Personal Reflections on Dave Brockie of GWAR

By now, everyone has heard the news that Dave Brockie, better known under the alias Oderus Urungus of GWAR, has passed away, too young, at age 50. While the entire metal community feels this loss in a profound way, it seems doubly like a gut punch on the heels of Cory Smoot’s sudden passing in 2011. For years, GWAR has been such a mainstay that their continuance seemed a given. Now for the first time, the future of the band is in doubt.

Album Review: Emerson Hart - Beauty In Disrepair

If you're of a certain age, you know Emerson Hart's voice, even if you can't recall the name. As the lead singer of Tonic, he was front and center on a string of hit rock songs, including the most played single on all of radio in 1997. Anyone who turned on a radio back then knows “If You Could Only See”, and ever since he has continued writing great songs, even if the radio landscape has made it hard for an artist like him to get airplay. The pop world is fickle, and as the trends have changed, there isn't much room left for an honest songwriter.

Album Review: Bigelf - "Into The Maelstrom"

Alright, class. The subject we'll be discussing this week is a genre commonly referred to as "progressive metal". When I hear the word "progressive" I think of acts like Rush and King Crimson. Technically, Fates Warning and Queensryche are also classified as progressive along with one of the most successful progressive metal acts, Dream Theater. Add to that list the album I'm reviewing today, "Into the Maelstrom" by Bigelf.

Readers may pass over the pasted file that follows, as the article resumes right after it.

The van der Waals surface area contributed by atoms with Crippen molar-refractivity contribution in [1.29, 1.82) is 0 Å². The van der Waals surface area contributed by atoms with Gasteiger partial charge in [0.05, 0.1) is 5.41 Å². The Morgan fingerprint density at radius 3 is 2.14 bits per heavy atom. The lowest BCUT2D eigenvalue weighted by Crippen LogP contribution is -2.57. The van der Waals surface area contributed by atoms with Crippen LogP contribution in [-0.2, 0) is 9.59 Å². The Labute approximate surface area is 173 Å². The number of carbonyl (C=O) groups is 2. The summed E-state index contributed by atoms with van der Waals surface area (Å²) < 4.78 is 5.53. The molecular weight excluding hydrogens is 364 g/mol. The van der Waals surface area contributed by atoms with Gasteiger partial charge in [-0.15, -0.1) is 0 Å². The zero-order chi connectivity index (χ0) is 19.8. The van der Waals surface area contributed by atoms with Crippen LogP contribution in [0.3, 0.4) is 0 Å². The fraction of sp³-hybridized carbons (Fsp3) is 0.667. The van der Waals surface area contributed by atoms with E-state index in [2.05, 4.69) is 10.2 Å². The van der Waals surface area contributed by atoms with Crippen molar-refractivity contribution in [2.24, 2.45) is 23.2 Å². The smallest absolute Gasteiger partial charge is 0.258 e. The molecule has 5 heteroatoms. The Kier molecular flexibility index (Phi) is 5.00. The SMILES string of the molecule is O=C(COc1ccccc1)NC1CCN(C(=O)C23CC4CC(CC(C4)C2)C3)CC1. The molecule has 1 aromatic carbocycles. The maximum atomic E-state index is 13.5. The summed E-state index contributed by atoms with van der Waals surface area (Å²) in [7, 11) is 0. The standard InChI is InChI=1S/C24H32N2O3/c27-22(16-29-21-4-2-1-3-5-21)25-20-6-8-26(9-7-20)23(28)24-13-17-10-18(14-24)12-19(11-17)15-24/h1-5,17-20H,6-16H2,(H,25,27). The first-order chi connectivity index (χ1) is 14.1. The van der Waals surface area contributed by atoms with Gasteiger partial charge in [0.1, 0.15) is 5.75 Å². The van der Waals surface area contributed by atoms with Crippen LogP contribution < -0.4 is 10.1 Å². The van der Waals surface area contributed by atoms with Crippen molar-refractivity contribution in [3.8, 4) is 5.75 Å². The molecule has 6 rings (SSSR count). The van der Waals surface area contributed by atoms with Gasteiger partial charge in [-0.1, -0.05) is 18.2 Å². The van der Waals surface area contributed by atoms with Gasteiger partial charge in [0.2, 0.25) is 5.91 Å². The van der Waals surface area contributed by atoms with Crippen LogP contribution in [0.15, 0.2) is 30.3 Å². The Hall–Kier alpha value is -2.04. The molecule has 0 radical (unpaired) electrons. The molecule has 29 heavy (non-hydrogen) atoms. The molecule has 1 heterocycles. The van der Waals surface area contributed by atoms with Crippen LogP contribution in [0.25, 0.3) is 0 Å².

Grand Piano's Pulpy Love of High & Low

In Eugenio Mira’s “Grand Piano” renowned concert pianist Tom Selznick (Elijah Wood) reemerges from early retirement after he chokes during a concert attempting to play the “Unplayable Piece” by his mentor Patrick Godureaux. Following Patrick’s death, Tom is convinced by his star actress wife Emma (Kerry Bishé) to return to the stage playing Patrick’s piano in his remembrance. Hesitant to bring shame to his mentor, Tom experiences intense anxiety made more pressing by media inquires and some hazing from the orchestra. (They call him Failznick!

All Cheerleaders Die! (REVIEW)

Lucky McKee has long established himself as one of the stalwarts of subversive, indie horror with cult hits like May and The Woman. His films have been feminist examinations of the damaged human psyche, and he's never been afraid to travel down some dark paths in order to tell his stories. What I never would have guessed is McKee, along with co-writer and director Chris Siverston, had a film as breezy and funny as ALL CHEERLEADERS DIE in him that still manages to be as woman positive and subversive as his earlier works.

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